Determination of Unknown Liquid (2-Butanol)

Only available on StudyMode
  • Download(s) : 69
  • Published : October 12, 2010
Open Document
Text Preview
-1Determination of an Unknown Liquid (2-butanol) Through Fundamental Analysis

Lee Billips
Department of Chemistry, Shippensburg University, 1871 Old Main Drive. Shippensburg, PA, 17257.

Abstract: The identification and characterization of unknowns are an important part of organic chemistry. It is fundamental to know experimental methods to deductively identify compounds (1) . The determination of unknown #6 (2-butanol) was identified by a series of test; first taking the boiling point (94-96 C), performing a solubility test, Beilstien test, Ignition test, and the appropriate functional group tests. An infrared spectrum and an NMR spectrum were then obtained and confirmation of the compound was proved.

2-butanol (sec-butyl alcohol)

Introduction: The determination of unknowns is an important skill to organic chemist that involves choosing of appropriate tests, analysis/observation, and deductive reasoning to precisely categorize and identify the compound. The physical description is essential to observe to get an idea of what substance you are working with (state, color, and odor). In this case all unknowns were liquids, but throughout testing if a chemical reaction occurs with your unknown it is necessary to compare its properties to its original stature. Prior to any testing the unknown sample should be purified through some form of distillation to ensure accuracy and precision. Distillation is the process of vaporizing a liquid, condensing the vapor, and collecting the condensate in another container(2) . The technique is useful in separating liquid components that have different boiling points (impurities). The boiling point is also an important characteristic of a liquid that should be recorded. (2)The boiling point is the temperature at which the vapor pressure of the liquid equals the environmental pressure surrounding the liquid (inverted capillary test). A solubility test on the unknown liquid was another fundamental part of the analysis. Solubility is the ability for the solute (unknown) to be dissolved in a liquid solvent to form a homogeneous solution. Using 5%HCl, 5%, NaHCO3, 5%NaOH, concentrated H2S04, and water, as solvents, it was possible to determine the main functional group of the compound. When the main functional group is established specific tests can be performed to determine the location of the functional group (primary, secondary, tertiary). An IR spectrum was taken to reassure the correct functional group was identified. Infrared spectroscopy is the subset of spectroscopy that deals with the infrared region of the electromagnetic spectrum(2) . From this spectrum the peaks show the functional groups within the compound. Nuclear magnetic resonance spectroscopy was also used to determine the exact structure of the compound. NMR exploits nuclear spins at fine frequencies to identify specific location of each atom(2) . In essence, it is this spectrum that proved the location of the functional group (primary, secondary, tertiary).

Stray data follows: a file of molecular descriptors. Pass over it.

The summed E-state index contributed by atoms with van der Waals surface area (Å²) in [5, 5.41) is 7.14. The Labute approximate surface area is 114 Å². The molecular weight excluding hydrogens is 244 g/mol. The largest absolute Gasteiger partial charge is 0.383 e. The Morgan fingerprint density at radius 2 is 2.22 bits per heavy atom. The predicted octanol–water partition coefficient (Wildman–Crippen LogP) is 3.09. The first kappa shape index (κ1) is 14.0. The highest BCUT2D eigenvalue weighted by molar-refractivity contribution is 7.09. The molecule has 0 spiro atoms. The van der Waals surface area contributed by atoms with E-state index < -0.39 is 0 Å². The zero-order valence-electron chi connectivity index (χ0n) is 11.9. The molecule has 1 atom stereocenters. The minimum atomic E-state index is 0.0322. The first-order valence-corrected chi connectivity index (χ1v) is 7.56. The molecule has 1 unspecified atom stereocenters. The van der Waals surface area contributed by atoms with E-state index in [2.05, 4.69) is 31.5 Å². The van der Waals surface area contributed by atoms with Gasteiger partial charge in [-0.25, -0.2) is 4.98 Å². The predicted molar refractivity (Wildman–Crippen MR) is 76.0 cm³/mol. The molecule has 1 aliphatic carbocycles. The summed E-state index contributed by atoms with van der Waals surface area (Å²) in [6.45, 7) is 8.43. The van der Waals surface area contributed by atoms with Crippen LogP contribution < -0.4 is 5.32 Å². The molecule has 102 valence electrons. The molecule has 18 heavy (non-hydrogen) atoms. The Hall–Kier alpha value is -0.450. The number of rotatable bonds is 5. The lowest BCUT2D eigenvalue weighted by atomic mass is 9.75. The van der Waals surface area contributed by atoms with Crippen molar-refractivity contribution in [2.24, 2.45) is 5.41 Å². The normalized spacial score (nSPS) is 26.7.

Experimental Procedure:

5x small test tubes 3-Neck Distillation Head Hot Plate NMR
Pipet bulb 5mL Conical vial Thermometer Adapter 3mL conical vial
Copper wire 10mL Round Bottom Flask Stirring Bar
Water condenser 10mL Graduated Cylinder Infrared Spectrum

5% HCl Concentrated H2S04 95% ethanol Acetone 3,5-dinitrobenzoyl chloride
5% NaHCO3 Water Cerium(IV) Chromic acid
5% NaOH KMNO4 Lucas Reagent 1,2 dimethoxymethane
-Solvents purchased by Fisher Scientific and glassware can be obtained in standard organic lab kit.

Safety- Avoid contact with eyes and skin, reagents are irritants. Concentrated H2SO4 is toxic...
tracking img